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REELpoetry 2022 – 25–27 February ‘Better than ever before’

Congratulations to Fran Sanders and her team in Houston for organising this richly programmed hybrid (first day live, the rest mainly online) poetry film festival this year. From poetry film curations and open mic performances by the deaf and hard of hearing (Willy Conley, Sabina England, Meridith Gray) to individual artists’ curations from literally all around the world (Colm Scully, Ireland; Steve Smart, Scotland; Ian Gibbins, Australia; Helen Matte /ZumTrobaR, Canada; and Giovanni Singleton, USA), to commissioned films from Houston-based Aurora Picture Show to performance with video (Amir Safi, Write About Now), they have surpassed themselves.


I am fortunate to be on the judging panel for the competition entries, and even more fortunate to have my poetry film with poem by Heidi Seaborn ‘Selfie with Marilyn’ selected by Ian Gibbins for his curation distURBANce. The description states: ‘No idyllic pastorals here. Instead we have a program of urban stories, distorted by the power of advertising, social media, celebrity, with more than a hint of corruption, crime and miscellaneous bad behaviour.’

I am also really pleased to share details about the short film to be shown at REELpoetry that chronicles the extraordinary collaborative public poetry project Love Letters in Light (May 2021) curated in LA county by artist, writer and public arts champion Leila Hamidi. In response to the devastating fallout from the COVID-19 pandemic, Hamidi wanted to hear the voices of the people speak, to bring healing and hope through art as poetry as a homage to Los Angeles. She has a skill and vision that has developed such large-scale projects concerned with art and well-being before, with an aim to ‘reconcile histories and imagine new futures’.



Through the simple device of 10 LED screens placed outside (and in partnership with) 10 LA county libraries (also part of the We Rise project run out of LA County Department of Mental Health), we can read 15-word poems (bilingual in English and Spanish) that encapsulate the mindset of those who are dealing with the new world that has arisen as we still grieve in these difficult times.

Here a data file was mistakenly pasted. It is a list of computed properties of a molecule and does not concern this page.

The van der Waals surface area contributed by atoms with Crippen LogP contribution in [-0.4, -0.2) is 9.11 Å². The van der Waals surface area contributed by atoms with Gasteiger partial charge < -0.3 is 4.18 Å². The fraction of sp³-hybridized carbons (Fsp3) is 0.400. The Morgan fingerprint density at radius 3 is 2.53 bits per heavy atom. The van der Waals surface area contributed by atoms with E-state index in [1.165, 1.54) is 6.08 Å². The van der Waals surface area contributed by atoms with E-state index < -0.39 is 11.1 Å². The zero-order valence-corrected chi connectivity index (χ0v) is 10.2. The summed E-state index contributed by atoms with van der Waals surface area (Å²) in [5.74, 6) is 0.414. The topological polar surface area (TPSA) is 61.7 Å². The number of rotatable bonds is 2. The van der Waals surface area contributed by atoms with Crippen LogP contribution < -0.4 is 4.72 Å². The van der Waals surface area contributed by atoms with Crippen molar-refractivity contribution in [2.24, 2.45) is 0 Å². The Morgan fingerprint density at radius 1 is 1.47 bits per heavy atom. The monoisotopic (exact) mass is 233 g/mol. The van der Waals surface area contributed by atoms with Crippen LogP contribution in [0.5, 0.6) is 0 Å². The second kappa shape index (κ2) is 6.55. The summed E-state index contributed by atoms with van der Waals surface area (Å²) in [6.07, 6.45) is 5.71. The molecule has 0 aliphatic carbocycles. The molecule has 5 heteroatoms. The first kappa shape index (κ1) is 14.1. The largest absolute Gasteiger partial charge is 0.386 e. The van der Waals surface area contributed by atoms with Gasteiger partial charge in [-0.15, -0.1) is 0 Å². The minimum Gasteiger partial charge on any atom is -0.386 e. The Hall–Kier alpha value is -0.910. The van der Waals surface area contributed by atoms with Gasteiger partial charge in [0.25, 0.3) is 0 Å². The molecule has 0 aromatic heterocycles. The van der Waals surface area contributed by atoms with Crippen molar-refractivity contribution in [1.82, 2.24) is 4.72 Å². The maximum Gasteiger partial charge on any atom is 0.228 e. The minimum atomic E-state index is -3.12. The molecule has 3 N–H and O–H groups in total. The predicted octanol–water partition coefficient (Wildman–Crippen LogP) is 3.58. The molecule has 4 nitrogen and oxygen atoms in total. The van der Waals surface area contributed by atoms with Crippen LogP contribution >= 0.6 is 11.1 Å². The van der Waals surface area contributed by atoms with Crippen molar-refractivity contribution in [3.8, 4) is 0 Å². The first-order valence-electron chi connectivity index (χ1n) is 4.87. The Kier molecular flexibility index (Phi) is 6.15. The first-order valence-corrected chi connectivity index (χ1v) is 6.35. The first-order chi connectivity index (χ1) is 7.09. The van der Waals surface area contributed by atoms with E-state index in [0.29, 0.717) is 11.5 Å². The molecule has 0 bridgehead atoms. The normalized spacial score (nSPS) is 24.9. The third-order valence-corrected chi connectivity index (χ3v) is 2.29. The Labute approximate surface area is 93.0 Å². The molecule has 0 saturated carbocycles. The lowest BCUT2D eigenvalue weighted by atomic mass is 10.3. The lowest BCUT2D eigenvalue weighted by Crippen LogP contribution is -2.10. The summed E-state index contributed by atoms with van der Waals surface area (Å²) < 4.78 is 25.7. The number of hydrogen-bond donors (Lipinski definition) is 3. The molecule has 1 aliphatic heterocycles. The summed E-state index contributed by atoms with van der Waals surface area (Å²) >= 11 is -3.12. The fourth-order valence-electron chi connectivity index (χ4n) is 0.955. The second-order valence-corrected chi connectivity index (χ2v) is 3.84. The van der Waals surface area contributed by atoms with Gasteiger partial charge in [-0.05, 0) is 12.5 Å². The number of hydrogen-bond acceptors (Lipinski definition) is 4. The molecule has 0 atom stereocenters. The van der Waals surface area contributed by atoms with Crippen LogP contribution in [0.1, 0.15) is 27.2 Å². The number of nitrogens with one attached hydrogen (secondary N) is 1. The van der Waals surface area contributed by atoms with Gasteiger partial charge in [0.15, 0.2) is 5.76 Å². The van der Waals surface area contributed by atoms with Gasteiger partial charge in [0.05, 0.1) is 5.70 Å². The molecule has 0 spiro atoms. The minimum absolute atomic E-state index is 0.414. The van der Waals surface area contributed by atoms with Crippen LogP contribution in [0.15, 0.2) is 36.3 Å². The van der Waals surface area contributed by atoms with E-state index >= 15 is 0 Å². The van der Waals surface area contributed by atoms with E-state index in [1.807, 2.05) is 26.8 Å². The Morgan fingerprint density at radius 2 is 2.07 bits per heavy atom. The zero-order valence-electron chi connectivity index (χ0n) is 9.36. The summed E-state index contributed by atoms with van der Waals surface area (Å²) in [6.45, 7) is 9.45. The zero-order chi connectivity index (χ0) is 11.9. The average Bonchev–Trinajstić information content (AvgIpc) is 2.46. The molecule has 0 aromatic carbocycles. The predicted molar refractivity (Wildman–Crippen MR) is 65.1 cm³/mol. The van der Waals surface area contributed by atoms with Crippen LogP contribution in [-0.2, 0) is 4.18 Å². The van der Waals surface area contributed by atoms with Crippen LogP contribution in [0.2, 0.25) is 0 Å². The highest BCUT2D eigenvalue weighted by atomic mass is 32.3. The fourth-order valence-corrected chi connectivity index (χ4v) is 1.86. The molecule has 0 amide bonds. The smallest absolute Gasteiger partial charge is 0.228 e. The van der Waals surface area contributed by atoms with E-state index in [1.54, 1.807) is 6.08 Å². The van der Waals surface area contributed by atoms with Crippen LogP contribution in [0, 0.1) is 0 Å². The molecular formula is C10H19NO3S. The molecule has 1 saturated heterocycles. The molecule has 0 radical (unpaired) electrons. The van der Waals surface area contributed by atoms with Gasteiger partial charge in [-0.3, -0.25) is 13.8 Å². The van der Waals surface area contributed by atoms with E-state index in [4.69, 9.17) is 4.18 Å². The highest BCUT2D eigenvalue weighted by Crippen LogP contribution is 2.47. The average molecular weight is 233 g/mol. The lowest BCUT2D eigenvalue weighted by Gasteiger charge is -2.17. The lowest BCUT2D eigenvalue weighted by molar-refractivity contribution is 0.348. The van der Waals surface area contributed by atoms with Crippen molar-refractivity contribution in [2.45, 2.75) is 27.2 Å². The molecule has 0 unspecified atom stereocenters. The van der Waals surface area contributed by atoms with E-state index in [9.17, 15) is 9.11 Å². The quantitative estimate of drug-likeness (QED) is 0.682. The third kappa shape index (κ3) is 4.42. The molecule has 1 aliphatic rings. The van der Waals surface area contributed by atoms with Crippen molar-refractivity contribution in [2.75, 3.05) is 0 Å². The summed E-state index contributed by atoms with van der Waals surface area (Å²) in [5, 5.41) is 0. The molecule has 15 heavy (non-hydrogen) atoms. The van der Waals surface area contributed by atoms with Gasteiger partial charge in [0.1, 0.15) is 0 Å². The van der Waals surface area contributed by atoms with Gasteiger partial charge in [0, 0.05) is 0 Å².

With a small group of core poets: Jerry Quickley, Victoria Chang, Imani Tolliver, féi Hernandez and Yesika Salgado, around 300 poems from the Los Angeleno community were selected through an open call, with each poem appearing for 24 hours.

As project translator and poet Yesika comments: ‘this project allows people a stake in the community in a way they never had before … a quiet, revolutionary thing we did.’ This is echoed by LA County Library director Skye Patrick (Library Journal’s 2019 Librarian of the Year).

Victoria Chang comments how great it is that the LED itself has been appropriated ‘not for something you don’t need, for  capitalism’, but reflecting the truth of society itself. It made me think how the LED, once bringing objective truisms to the street (late 1970s) by leading American artist Jenny Holzer, has now become a vehicle for collective subjectivity, for the unvoiced. From ‘Abuse of Power Comes As No Surprise’ to ‘We have lived a moonless night. But morning comes.’

In parallel, across the decades our political world has shifted slowly in activating ‘othered’ voices: from women’s rights through to a diversity of communities and their perspectives. We need to reduce the dominating and pivotal power dynamics that have created many of the problems we face today and listen to all members of society. This project couldn’t have happened at a more important time.

As Victoria Chang states in the face of a grief that never dies: ‘Language can save you’; and simply but so profoundly féi Hernandez (trans, non-binary and Board President of Gender Justice, LA) observes: ‘Words are a way of documenting that we exist’. In a terrible sense we cannot take for granted this basic human right – of defining ourselves by ourselves.

The film is beautifully directed by Christian Bruno and Natalija Vekic (Electric Park Films), produced by Leila Hamidi and edited by Misha Scott, and it will be shown alongside a very interesting discussion with Leila Hamidi, Yesika Salgado, Fran Sanders, Amir Safi, and myself at 4:30–5:30 P.M. Sunday February 27th CST (or 10:30–11:30 P.M. UK).

Leila Hamidi is currently curating  a multi-media theatre piece with a group of interdisciplinary artists, writers and musicians which will go live in 2023.